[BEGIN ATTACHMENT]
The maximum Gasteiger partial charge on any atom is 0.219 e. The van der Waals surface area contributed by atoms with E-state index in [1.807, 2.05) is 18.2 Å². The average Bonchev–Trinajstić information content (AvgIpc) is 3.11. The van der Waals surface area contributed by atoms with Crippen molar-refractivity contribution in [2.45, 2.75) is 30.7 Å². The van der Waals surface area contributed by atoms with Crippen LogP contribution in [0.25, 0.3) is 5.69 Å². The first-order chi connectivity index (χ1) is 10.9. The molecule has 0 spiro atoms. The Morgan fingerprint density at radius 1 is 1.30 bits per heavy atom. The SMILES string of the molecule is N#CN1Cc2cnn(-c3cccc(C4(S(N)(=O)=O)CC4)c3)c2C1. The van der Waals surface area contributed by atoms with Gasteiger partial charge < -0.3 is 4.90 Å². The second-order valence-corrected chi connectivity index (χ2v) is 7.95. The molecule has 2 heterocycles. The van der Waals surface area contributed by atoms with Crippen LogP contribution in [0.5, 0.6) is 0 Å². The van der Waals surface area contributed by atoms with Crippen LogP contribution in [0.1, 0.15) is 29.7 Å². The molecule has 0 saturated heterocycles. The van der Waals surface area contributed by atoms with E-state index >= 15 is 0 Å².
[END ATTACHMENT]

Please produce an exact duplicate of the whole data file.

The maximum Gasteiger partial charge on any atom is 0.219 e. The van der Waals surface area contributed by atoms with E-state index in [1.807, 2.05) is 18.2 Å². The average Bonchev–Trinajstić information content (AvgIpc) is 3.11. The van der Waals surface area contributed by atoms with Crippen molar-refractivity contribution in [2.45, 2.75) is 30.7 Å². The van der Waals surface area contributed by atoms with Crippen LogP contribution in [0.25, 0.3) is 5.69 Å². The first-order chi connectivity index (χ1) is 10.9. The molecule has 0 spiro atoms. The Morgan fingerprint density at radius 1 is 1.30 bits per heavy atom. The SMILES string of the molecule is N#CN1Cc2cnn(-c3cccc(C4(S(N)(=O)=O)CC4)c3)c2C1. The van der Waals surface area contributed by atoms with Gasteiger partial charge < -0.3 is 4.90 Å². The second-order valence-corrected chi connectivity index (χ2v) is 7.95. The molecule has 2 heterocycles. The van der Waals surface area contributed by atoms with Crippen LogP contribution in [0.5, 0.6) is 0 Å². The van der Waals surface area contributed by atoms with Crippen LogP contribution in [0.1, 0.15) is 29.7 Å². The molecule has 0 saturated heterocycles. The van der Waals surface area contributed by atoms with E-state index >= 15 is 0 Å².